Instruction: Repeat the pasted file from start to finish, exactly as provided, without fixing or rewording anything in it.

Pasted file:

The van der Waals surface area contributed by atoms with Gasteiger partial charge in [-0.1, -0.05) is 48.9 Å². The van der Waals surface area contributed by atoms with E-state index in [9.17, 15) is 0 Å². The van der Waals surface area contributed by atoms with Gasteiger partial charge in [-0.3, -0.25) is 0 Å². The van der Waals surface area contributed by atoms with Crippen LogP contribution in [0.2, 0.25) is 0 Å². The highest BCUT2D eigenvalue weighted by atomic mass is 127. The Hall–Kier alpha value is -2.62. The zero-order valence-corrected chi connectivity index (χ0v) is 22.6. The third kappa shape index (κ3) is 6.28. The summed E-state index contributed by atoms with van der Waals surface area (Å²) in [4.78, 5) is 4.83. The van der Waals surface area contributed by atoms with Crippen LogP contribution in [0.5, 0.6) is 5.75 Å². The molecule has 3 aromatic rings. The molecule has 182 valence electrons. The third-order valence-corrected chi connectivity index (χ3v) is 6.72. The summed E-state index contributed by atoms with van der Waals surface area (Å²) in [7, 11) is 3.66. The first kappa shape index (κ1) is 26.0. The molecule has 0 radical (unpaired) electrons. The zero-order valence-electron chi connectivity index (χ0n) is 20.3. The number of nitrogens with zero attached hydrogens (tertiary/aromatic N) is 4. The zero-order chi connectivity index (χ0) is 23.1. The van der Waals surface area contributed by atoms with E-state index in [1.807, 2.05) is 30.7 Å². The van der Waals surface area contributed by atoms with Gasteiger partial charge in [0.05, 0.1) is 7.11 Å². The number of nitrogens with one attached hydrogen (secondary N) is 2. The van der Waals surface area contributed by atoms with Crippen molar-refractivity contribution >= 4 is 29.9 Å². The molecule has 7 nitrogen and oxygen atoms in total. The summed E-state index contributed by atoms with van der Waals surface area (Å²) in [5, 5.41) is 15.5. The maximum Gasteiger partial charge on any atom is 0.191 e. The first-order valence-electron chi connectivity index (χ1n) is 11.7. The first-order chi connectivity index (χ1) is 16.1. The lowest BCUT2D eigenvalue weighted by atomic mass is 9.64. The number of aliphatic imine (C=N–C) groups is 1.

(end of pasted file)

The van der Waals surface area contributed by atoms with Gasteiger partial charge in [-0.1, -0.05) is 48.9 Å². The van der Waals surface area contributed by atoms with E-state index in [9.17, 15) is 0 Å². The van der Waals surface area contributed by atoms with Gasteiger partial charge in [-0.3, -0.25) is 0 Å². The van der Waals surface area contributed by atoms with Crippen LogP contribution in [0.2, 0.25) is 0 Å². The highest BCUT2D eigenvalue weighted by atomic mass is 127. The Hall–Kier alpha value is -2.62. The zero-order valence-corrected chi connectivity index (χ0v) is 22.6. The third kappa shape index (κ3) is 6.28. The summed E-state index contributed by atoms with van der Waals surface area (Å²) in [4.78, 5) is 4.83. The van der Waals surface area contributed by atoms with Crippen LogP contribution in [0.5, 0.6) is 5.75 Å². The molecule has 3 aromatic rings. The molecule has 182 valence electrons. The third-order valence-corrected chi connectivity index (χ3v) is 6.72. The summed E-state index contributed by atoms with van der Waals surface area (Å²) in [7, 11) is 3.66. The first kappa shape index (κ1) is 26.0. The molecule has 0 radical (unpaired) electrons. The zero-order valence-electron chi connectivity index (χ0n) is 20.3. The number of nitrogens with zero attached hydrogens (tertiary/aromatic N) is 4. The zero-order chi connectivity index (χ0) is 23.1. The van der Waals surface area contributed by atoms with E-state index in [1.807, 2.05) is 30.7 Å². The van der Waals surface area contributed by atoms with Gasteiger partial charge in [0.05, 0.1) is 7.11 Å². The number of nitrogens with one attached hydrogen (secondary N) is 2. The van der Waals surface area contributed by atoms with Crippen molar-refractivity contribution >= 4 is 29.9 Å². The molecule has 7 nitrogen and oxygen atoms in total. The summed E-state index contributed by atoms with van der Waals surface area (Å²) in [5, 5.41) is 15.5. The maximum Gasteiger partial charge on any atom is 0.191 e. The first-order valence-electron chi connectivity index (χ1n) is 11.7. The first-order chi connectivity index (χ1) is 16.1. The lowest BCUT2D eigenvalue weighted by atomic mass is 9.64. The number of aliphatic imine (C=N–C) groups is 1.